Take breaks where you can. Again, jobs don’t always allow for frequent breaks. But make sure you take advantage of the breaks you have available to you. Use your breaks to slip away alone, if possible, and get a couple of minutes to take a lot of your feet, and your mind, and regroup before you place yourself back in the middle of the action. Even slipping into the rest room for a few minutes can provide some needed alone time.
If you have a supportive co-worker, then ask for support. If you have a co-worker who knows that you are living with a chronic condition and understands what it’s like for you when you are having a bad day, you may want to confide in him/her. Let them know how you’re feeling. If they are willing and able to let them lend you a helping hand in some way, this might be the day to say yes to their offer.
Be upfront with co-workers as needed. If it’s clear to others that you are not at your best, and somebody asks you what’s going on with you, it’s up to you how you want to respond. If you do tell them you are aren’t feeling at your best, keep your response positive and empowered. “Thanks for asking. I feel up to holding up my end of the workload. That’s what I’m here to do.”
Stay especially positive with your boss. Use your judgment in communication with your boss. This might be a day to stay under the radar screen and focus on completing your job tasks. But that may not be possible. If your boss takes not that you don’t seem to be at your best, it can be helpful in your communication to emphasize your commitment to the organization and to your co-workers. “I’m not feeling at my best today but I’m hanging in there and I’m here to work. I don’t want to let the team down.”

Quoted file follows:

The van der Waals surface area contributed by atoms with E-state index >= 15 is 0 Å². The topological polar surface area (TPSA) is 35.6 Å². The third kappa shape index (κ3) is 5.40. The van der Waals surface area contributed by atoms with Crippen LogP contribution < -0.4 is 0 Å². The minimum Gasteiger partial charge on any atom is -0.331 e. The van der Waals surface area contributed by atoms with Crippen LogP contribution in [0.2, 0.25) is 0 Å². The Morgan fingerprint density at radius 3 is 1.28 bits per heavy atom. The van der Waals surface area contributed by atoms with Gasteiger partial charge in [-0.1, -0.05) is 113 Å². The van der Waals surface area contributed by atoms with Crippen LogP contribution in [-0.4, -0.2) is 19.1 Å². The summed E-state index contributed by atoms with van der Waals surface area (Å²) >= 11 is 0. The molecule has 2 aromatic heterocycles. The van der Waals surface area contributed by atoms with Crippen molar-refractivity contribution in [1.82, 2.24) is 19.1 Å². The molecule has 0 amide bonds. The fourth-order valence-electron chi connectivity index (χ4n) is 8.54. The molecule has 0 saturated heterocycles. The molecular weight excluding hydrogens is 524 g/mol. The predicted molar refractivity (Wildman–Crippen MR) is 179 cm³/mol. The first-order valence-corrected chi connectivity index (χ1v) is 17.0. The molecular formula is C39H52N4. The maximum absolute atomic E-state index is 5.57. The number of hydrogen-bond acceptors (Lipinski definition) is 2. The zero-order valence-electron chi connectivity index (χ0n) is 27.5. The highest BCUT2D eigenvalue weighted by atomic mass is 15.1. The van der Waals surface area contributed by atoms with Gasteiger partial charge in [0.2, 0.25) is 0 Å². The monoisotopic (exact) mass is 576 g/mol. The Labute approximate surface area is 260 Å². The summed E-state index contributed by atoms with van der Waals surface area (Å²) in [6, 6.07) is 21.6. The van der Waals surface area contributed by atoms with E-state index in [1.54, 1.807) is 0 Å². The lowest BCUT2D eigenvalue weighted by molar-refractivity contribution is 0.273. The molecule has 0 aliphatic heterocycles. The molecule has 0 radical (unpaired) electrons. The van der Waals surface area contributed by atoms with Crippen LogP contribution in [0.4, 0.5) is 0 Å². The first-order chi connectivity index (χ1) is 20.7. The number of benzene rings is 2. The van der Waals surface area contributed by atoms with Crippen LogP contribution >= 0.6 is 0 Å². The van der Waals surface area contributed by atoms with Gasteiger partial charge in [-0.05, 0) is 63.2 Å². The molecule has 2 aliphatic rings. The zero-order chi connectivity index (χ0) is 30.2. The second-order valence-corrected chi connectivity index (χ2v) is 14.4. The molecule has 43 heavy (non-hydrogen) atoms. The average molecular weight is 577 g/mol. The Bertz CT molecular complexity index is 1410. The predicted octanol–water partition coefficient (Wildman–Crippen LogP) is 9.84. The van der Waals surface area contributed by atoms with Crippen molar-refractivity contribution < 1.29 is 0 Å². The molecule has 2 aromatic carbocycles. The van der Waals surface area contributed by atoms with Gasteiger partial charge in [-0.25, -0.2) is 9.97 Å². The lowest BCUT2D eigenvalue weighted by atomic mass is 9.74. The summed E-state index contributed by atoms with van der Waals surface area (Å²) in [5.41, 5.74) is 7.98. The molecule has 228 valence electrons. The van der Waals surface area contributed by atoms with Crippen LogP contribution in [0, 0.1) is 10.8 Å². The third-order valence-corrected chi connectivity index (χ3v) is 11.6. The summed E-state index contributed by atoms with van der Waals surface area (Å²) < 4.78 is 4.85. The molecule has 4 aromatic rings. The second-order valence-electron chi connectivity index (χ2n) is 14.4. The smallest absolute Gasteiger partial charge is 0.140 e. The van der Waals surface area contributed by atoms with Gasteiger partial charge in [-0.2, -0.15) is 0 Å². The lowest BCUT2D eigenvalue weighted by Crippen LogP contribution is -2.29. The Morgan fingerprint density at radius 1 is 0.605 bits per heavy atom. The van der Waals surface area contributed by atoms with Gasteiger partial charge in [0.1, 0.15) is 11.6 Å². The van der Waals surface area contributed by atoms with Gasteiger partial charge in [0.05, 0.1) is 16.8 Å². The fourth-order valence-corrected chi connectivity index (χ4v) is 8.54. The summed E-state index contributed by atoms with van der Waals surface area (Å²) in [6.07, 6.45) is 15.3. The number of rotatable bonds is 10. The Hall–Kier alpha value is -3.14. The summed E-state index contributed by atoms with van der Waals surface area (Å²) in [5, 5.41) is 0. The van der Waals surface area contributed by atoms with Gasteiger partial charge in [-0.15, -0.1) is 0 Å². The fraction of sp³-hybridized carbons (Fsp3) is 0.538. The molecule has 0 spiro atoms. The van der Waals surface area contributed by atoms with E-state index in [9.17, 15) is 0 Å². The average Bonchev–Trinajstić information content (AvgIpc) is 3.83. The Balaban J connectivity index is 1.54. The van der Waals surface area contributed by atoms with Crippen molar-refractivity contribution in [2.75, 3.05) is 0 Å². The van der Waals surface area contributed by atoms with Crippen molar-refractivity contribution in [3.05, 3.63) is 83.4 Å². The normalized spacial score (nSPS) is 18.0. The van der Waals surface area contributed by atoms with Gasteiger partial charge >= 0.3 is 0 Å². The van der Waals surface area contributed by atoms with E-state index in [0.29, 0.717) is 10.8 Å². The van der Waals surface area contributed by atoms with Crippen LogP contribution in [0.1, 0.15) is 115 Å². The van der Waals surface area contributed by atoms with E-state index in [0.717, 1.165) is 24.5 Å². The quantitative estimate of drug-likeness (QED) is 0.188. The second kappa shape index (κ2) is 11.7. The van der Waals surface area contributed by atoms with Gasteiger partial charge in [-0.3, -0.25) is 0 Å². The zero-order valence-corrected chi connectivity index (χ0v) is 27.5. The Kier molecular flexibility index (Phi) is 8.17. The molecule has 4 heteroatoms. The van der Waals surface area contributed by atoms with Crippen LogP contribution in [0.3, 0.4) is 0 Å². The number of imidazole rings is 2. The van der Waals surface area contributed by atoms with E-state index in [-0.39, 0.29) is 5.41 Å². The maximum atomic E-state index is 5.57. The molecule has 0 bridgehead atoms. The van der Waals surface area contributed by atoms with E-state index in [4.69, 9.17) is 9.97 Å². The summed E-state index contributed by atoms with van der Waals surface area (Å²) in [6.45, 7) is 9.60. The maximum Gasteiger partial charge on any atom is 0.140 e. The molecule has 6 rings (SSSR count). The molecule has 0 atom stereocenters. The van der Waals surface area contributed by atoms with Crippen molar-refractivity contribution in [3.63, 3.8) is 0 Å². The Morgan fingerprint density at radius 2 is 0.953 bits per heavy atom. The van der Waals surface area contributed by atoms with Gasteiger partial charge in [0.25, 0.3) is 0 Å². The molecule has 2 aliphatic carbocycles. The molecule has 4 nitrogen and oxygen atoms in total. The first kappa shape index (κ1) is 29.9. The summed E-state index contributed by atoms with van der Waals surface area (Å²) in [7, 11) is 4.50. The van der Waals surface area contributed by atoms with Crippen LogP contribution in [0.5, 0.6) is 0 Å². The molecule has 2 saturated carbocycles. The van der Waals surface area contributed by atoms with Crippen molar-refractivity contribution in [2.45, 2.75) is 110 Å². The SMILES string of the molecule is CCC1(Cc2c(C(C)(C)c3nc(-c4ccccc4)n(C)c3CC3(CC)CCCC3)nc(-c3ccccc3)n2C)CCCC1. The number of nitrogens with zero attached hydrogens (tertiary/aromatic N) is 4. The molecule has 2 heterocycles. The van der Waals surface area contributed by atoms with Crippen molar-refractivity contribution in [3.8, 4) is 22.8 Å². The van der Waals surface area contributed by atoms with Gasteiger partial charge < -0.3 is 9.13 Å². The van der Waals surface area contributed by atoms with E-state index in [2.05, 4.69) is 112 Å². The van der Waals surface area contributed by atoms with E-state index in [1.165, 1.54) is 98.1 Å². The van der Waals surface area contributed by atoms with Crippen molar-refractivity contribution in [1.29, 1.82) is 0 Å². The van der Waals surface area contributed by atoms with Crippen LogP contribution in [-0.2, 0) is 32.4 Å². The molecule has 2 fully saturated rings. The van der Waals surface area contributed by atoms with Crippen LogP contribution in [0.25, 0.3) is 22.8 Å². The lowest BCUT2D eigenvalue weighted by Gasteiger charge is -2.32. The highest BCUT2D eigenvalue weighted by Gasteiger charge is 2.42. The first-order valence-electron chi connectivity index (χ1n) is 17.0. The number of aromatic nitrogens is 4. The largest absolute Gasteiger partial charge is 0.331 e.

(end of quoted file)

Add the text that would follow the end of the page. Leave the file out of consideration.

Contribute where you can. If there is a task that you are not going to be able to complete, offer to take on other tasks that you are more likely to be able to complete. If possible, you might offer to switch up a couple of tasks with a co-worker. Or ask for some assistance if you can, e.g. with tasks that might require a lot of lifting, walking, or standing for long periods of time.
Is it time to ask for accommodations? Consistent days when you’re having trouble performing your job tasks may be a signal that it’s time to ask for accommodations. This doesn’t mean resigning or going disability, it means working with your company to modify your job requirements to support you in contributing at your best. Nobody likes asking for special treatment at their job, but look at it this way: accommodations can help to assure that you job tasks are in line with any limitations your chronic condition may place on you. That means not having to fake it on those not so great days.
You, your chronic condition, and your job. On those days when you don’t feel at your best but don’t quite need to be at home, making it may require some faking it. But when you do your best to project enthusiasm and commitment, everybody benefits. Especially you!